Ransomware: A Guide To Prevention And Solution
The Covid-19 outbreak forced large and small corporations alike to shift from working in-house, protected behind corporate firewalls, to working remotely rendering endpoints more vulnerable than ever.
Ransomware attacks surpassed 2020’s total volume of 304.6 million in just H1 of 2021 (307.6 million), an increase of 151%. To make it worse, 22% (previously 11%) of all cybersecurity incidents in H1 2021 were ransomware attacks. If you are in the US, ransomware has propagated by 185% this year. This has been dubbed as “the digital pandemic”.
Not only is the world facing a physical pandemic but also a digital one. Bad actors are always on the lookout for weak points and a global pandemic hasn’t deterred them in the least.
There are always preemptive cybersecurity measures that you can employ.
How Does One Get Infected With Ransomware?
A cybercriminal can use an array of methods to lure in their unsuspecting victim, the prominent one being phishing (email or text message with an attached file or link where the ransomware resides).
Bad actors generally use social engineering tricks to disguise themselves as legitimate businesses. For example, they can forge an email address with a believable domain such as John.email@example.com even though @google-support.com is not an official address Google agents use, it does sound legitimate.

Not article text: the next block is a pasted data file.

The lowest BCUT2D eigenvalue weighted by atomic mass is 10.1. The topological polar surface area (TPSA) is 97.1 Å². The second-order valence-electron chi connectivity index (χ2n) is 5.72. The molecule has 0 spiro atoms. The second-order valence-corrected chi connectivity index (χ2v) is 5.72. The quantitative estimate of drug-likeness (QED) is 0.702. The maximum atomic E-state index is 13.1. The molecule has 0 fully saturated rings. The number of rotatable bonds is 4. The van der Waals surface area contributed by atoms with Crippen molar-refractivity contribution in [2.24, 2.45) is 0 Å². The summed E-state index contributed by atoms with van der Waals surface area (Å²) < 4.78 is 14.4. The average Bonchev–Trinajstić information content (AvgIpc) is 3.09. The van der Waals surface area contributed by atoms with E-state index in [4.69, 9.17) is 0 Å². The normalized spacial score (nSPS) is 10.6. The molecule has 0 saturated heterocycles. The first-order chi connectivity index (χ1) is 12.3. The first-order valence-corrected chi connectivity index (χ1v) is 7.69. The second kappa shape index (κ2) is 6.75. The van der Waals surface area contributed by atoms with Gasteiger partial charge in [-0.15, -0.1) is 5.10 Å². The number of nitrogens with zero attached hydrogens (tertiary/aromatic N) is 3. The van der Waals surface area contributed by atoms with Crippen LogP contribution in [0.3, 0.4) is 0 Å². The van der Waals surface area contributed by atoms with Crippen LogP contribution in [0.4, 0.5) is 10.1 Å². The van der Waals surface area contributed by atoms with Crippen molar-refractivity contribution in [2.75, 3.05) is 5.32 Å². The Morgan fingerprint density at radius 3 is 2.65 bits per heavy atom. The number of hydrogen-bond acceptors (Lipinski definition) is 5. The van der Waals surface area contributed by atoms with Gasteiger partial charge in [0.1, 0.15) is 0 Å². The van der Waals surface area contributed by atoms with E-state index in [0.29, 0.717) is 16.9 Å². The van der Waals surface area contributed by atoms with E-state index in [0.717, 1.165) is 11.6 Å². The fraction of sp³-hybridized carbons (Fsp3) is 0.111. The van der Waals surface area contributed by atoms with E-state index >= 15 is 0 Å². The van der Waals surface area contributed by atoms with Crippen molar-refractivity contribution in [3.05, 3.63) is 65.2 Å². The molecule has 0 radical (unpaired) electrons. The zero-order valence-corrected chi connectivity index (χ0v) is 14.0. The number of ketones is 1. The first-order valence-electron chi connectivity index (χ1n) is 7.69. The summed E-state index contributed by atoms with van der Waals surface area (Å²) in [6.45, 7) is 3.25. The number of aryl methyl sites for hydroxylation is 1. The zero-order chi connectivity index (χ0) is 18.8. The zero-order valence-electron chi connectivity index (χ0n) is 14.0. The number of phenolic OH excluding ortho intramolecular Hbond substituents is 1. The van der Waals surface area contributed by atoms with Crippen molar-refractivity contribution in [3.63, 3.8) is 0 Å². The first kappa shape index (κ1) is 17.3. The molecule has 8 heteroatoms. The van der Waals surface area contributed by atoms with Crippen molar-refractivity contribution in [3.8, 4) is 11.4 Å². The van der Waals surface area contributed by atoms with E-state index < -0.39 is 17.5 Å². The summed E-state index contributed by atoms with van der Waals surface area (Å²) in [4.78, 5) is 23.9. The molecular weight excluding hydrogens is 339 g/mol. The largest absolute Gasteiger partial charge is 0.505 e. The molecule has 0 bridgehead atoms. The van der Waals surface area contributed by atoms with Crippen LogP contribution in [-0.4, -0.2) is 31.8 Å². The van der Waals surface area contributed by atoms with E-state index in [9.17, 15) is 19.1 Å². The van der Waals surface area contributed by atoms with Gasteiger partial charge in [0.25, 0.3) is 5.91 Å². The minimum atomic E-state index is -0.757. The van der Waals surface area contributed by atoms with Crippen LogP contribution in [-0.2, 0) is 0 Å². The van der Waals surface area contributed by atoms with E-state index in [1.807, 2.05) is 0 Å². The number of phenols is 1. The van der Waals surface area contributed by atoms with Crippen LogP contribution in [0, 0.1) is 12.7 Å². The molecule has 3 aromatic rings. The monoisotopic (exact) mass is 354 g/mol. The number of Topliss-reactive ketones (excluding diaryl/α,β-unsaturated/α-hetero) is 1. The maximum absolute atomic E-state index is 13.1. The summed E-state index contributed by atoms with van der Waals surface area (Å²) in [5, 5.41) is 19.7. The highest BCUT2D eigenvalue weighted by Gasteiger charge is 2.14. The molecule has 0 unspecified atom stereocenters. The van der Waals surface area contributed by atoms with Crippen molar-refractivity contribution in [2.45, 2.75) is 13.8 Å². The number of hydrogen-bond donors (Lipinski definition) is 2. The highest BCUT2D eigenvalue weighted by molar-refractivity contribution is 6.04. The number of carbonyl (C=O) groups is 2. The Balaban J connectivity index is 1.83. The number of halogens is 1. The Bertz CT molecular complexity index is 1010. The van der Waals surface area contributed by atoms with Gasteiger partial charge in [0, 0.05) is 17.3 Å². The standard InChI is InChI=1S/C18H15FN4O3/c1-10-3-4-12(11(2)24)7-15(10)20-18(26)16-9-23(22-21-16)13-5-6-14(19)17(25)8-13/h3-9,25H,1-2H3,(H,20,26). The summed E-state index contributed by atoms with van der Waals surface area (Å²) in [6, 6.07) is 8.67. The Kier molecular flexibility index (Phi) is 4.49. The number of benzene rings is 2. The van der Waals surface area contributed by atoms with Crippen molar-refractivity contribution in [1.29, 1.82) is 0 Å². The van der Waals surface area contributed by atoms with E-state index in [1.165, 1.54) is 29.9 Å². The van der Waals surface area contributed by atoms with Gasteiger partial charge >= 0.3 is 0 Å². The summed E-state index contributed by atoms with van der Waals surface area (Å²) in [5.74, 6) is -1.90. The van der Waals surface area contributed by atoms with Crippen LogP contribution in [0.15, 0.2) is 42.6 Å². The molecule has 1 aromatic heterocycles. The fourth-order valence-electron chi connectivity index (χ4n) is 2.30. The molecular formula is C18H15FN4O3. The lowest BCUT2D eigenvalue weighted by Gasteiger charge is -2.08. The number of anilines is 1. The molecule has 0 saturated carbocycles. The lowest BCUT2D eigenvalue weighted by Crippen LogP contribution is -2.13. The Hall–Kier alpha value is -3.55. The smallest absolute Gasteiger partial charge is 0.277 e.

After the e-mail address is forged, the next step is to copy Google’s branding and style and then send out an email with a link or file which contains the ransomware.
After you or a potential victim receives such an e-mail, if done correctly, the received material is going to look like it was sent by Google, a trusted source. However, when the link is clicked or the file downloaded that’s when things start going south. The ransomware can either run immediately or lay dormant without your knowledge.
How Ransomware Works
After the ransomware infects a system it will inform the victim/s that their data has been encrypted, meaning the victim will not be able to access their files anymore. The cybercriminal will require payment via cryptocurrency in order to shield their identity in exchange for the decryption key.
If not paid within a certain time frame the attacker might increase the required ransom making the situation worse.
Steps You Can Take To Prevent And Solve A Ransomware Attack
- Ransomware relies on you to make a mistake so be an educated and cautious end-user.
- Allow automatic updates for anti-virus and anti-malware solutions.
- Back up data and ensure everything went smoothly
- Isolate your backups
- Employ a business continuity plan (BCP), for when you are breached.
Ransomware Recovery Steps
1. Identify and contain the damage
Act with caution and do not proceed to immediately restore backups; that might make things worse. First, determine what systems, users, and networks were compromised and isolate them from the rest. Also, check what hasn’t been infected and turn off backups.
Take pictures of the popup, specifically the extensions. This will help identify the type of threat.